How govt growth push has altered landscape in equity & debt assets
Low inflation still continues to provide cushion for rate cut, albeit in a more staggered manner.
These measures have created an air of optimism in the market as lower tax means money saved for years together. The tax cut will lead to a cash retention of around Rs 1.45 lakh crore with the corporate sector, which will in turn become the risk capital available with companies.
Companies may utilise this retained cash for lowering prices, future capex investment and expansion, debt de-leveraging or dividends/buybacks.
On one hand, this will create credit demand for banks. On the other hand, it may lead to reduced NPA stress and put money in hands of customers/investors. To compound that with PSU bank recapitalisation, the banks will find themselves in an advantageous position after a long time.
The strongest pitch that India has made for FDI in a while is the special 17 per cent rate for new manufacturing companies. This measure has brought the tax rate lower than most countries in the ASEAN region and will augur well for companies moving away from China.
For any foreign manufacturer, now to ignore a country like India that has a 1.3 bn market size, one of the cheapest labour costs and a very competitive tax rate, would be difficult to justify to its board. There are many industries that are doing research and development in India for various global companies.
Many Indian corporates are also now willing to put the money saved on tax into R&D. India spends only about $60 billion on R&D while China spends about $400-500 billion. Therefore, there is scope for further increase in the pace of investment. This move may help in that.
Kudos to the government for bringing in these. However, it must not stop at that. Now that India has wrest the initiative, we must build on the momentum. The availability of land, access to market, and supportive labour laws are business efficiency and viability issues.
The government must help reduce these barriers for investors. And it is our studied understanding that government is aware of these issues and may look to address the same in the future.
On the other side, there is this concern that the forgone revenue receipt by the government may lead to fiscal pressure. After the new corporate rates, the expected fiscal deficit is likely to be around 3.7 per cent. We do believe that the growth boost from this measure may lead to greater tax revenue over the long term.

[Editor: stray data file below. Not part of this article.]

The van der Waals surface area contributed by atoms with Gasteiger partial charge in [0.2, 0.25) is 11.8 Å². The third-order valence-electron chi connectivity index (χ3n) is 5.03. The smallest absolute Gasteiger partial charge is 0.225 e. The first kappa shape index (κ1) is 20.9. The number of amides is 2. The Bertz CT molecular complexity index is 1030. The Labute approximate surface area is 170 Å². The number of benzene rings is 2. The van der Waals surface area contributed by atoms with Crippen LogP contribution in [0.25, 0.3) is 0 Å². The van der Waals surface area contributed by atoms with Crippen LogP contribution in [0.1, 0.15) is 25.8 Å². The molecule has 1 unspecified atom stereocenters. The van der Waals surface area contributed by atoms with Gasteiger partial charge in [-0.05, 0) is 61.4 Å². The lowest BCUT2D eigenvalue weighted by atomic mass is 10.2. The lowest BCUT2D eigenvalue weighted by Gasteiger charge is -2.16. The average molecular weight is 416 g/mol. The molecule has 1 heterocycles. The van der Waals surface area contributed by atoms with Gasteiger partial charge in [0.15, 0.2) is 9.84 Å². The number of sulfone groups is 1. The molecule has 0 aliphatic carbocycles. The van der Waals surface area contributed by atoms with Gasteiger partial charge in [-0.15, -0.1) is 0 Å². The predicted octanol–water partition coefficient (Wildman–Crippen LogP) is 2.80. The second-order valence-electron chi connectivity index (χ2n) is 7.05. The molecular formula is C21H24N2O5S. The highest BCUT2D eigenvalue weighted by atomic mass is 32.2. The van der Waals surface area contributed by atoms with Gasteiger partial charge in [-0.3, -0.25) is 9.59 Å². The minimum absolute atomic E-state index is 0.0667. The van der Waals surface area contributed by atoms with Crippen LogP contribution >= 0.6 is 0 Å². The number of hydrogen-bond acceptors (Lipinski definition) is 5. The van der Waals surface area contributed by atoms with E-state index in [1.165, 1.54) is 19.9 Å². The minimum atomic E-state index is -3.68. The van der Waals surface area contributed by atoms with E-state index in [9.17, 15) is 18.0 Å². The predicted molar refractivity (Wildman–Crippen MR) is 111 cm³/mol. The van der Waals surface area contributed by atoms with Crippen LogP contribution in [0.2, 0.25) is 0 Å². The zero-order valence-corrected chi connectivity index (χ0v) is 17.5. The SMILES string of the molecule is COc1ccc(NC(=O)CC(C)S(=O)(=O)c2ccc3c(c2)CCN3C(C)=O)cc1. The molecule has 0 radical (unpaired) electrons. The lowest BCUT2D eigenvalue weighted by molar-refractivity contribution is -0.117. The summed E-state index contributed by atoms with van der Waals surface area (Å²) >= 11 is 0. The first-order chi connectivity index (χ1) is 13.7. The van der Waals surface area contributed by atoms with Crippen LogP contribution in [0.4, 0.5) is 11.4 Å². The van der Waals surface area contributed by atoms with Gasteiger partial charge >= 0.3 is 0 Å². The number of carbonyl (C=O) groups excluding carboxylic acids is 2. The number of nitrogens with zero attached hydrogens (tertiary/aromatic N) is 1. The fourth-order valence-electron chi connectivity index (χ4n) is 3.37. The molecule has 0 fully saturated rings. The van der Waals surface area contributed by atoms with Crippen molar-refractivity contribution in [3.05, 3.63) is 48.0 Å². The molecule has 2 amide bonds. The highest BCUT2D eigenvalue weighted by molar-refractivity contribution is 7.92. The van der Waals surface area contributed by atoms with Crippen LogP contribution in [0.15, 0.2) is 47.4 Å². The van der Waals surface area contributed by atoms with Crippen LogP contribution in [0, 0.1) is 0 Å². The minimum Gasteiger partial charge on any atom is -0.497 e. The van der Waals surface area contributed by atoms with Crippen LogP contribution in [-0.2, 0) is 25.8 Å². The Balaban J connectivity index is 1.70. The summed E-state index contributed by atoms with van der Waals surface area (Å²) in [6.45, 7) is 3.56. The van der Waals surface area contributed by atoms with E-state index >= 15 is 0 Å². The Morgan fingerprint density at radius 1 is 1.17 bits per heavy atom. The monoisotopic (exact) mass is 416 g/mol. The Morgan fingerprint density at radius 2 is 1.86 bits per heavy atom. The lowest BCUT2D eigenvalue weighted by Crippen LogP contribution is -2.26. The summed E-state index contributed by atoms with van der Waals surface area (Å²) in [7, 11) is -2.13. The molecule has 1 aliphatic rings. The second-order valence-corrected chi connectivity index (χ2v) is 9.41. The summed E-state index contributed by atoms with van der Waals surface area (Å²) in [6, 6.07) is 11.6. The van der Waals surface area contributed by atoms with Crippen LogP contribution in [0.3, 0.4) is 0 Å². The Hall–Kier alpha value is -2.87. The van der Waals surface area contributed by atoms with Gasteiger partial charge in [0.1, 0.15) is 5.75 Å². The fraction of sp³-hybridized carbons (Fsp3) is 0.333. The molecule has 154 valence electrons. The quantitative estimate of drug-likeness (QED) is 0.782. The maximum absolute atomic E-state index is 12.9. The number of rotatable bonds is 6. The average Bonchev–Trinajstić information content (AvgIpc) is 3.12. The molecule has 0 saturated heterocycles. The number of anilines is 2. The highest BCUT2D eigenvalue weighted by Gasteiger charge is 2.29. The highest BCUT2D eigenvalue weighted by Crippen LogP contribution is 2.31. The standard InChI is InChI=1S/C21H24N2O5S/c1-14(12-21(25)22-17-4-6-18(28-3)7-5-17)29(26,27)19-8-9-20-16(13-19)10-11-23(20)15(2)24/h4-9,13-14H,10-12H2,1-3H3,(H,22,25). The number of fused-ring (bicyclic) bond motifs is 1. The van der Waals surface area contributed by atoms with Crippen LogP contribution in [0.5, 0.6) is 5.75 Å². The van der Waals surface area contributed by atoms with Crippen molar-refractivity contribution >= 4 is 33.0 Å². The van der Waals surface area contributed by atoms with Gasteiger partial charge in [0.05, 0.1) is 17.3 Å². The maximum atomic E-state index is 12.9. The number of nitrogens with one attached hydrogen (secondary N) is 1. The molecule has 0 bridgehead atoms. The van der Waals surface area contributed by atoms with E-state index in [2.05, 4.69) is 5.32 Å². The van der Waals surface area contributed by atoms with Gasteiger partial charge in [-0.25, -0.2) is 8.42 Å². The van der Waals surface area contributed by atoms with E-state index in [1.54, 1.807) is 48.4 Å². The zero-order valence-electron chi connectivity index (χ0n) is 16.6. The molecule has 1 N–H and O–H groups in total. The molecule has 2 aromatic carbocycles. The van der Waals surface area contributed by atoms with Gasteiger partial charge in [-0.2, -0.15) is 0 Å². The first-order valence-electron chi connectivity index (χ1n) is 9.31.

More steps will be required for PE rerating. Since we have increased tax rebate to corporate India, there is a gap on the fiscal side that needs to be bridged. If it is bridged through asset divestment i.e. strategic divestment and not market divestment, then the market will get rerated. Moreover, if we bridge the gap on borrowing side by sovereign bond issue or by attractive FPI capital into the Indian bond market, then certainly market will get rerated.
In the short term though, expectation of fiscal pressure has caused some spike in yield. The yields may remain relatively high until it becomes clear as to how the government aims to mitigate the potential rise in fiscal deficit. However, we believe that the companies will now have a better interest coverage ratio and debt servicing capability.
Thus, the spreads of high quality corporates may in fact come down over a period of time. Moreover, low inflation still continues to provide cushion for rate cut, albeit in a more staggered manner.
Thus, the tax rebate is a step in the right direction. It has changed the sentiment significantly and opened many more possibilities for rapid growth. However, we need to support it by some more innovative steps such as strategic divestment, sovereign bond issue or inclusion on India in the bond index, which attracts more permanent FPI capital in the debt market.
We had pointed out earlier in our monthly con-call that the market is likely to bounce back once the government comes out with a stimulus package. While the market runup was steep and quick; we believe the market still remains around the fair-value zone. There is still buying opportunity in the market due to panic selling that had happened earlier, especially in the midcap and smallcap segment.
For this reason, we believe that a staggered approach to investment in midcaps/smallcaps and in large and midcap category fund is a lucrative option. Lump-sum investors can look at investing through balanced advantage fund with follow-on STP flowing into one of the above equity funds.
Fixed income investors can look to invest in credit fund and short-term bond funds. Dynamic bond fund may also be a lucrative bet if yield spikes significantly from current levels. In a nutshell, the India story is coming back on track. The next few months will be critical as to how we compete in the global arena to attract foreign capital and trade incentives in our favour.
The political dispensation is clearly at it. India’s vast strength, influential diaspora, and cultural goodwill must be mobilised to fulfil the very achievable $5 trillion dream.